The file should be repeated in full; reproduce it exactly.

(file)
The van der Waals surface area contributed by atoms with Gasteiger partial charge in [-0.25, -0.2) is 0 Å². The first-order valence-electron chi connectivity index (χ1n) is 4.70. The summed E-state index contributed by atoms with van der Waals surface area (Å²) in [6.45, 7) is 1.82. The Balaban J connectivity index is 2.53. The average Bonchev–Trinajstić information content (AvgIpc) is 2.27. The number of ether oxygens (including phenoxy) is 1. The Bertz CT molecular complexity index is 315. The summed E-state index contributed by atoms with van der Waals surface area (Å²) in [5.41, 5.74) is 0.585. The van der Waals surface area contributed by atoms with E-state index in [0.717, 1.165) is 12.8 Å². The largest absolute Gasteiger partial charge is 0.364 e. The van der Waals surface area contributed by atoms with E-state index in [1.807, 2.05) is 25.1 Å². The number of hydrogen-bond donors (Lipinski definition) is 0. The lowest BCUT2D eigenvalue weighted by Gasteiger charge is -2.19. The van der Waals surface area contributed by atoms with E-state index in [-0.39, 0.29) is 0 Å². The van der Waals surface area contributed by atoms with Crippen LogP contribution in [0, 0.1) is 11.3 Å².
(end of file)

The van der Waals surface area contributed by atoms with Gasteiger partial charge in [-0.25, -0.2) is 0 Å². The first-order valence-electron chi connectivity index (χ1n) is 4.70. The summed E-state index contributed by atoms with van der Waals surface area (Å²) in [6.45, 7) is 1.82. The Balaban J connectivity index is 2.53. The average Bonchev–Trinajstić information content (AvgIpc) is 2.27. The number of ether oxygens (including phenoxy) is 1. The Bertz CT molecular complexity index is 315. The summed E-state index contributed by atoms with van der Waals surface area (Å²) in [5.41, 5.74) is 0.585. The van der Waals surface area contributed by atoms with E-state index in [0.717, 1.165) is 12.8 Å². The largest absolute Gasteiger partial charge is 0.364 e. The van der Waals surface area contributed by atoms with E-state index in [1.807, 2.05) is 25.1 Å². The number of hydrogen-bond donors (Lipinski definition) is 0. The lowest BCUT2D eigenvalue weighted by Gasteiger charge is -2.19. The van der Waals surface area contributed by atoms with E-state index in [-0.39, 0.29) is 0 Å². The van der Waals surface area contributed by atoms with Crippen LogP contribution in [0, 0.1) is 11.3 Å².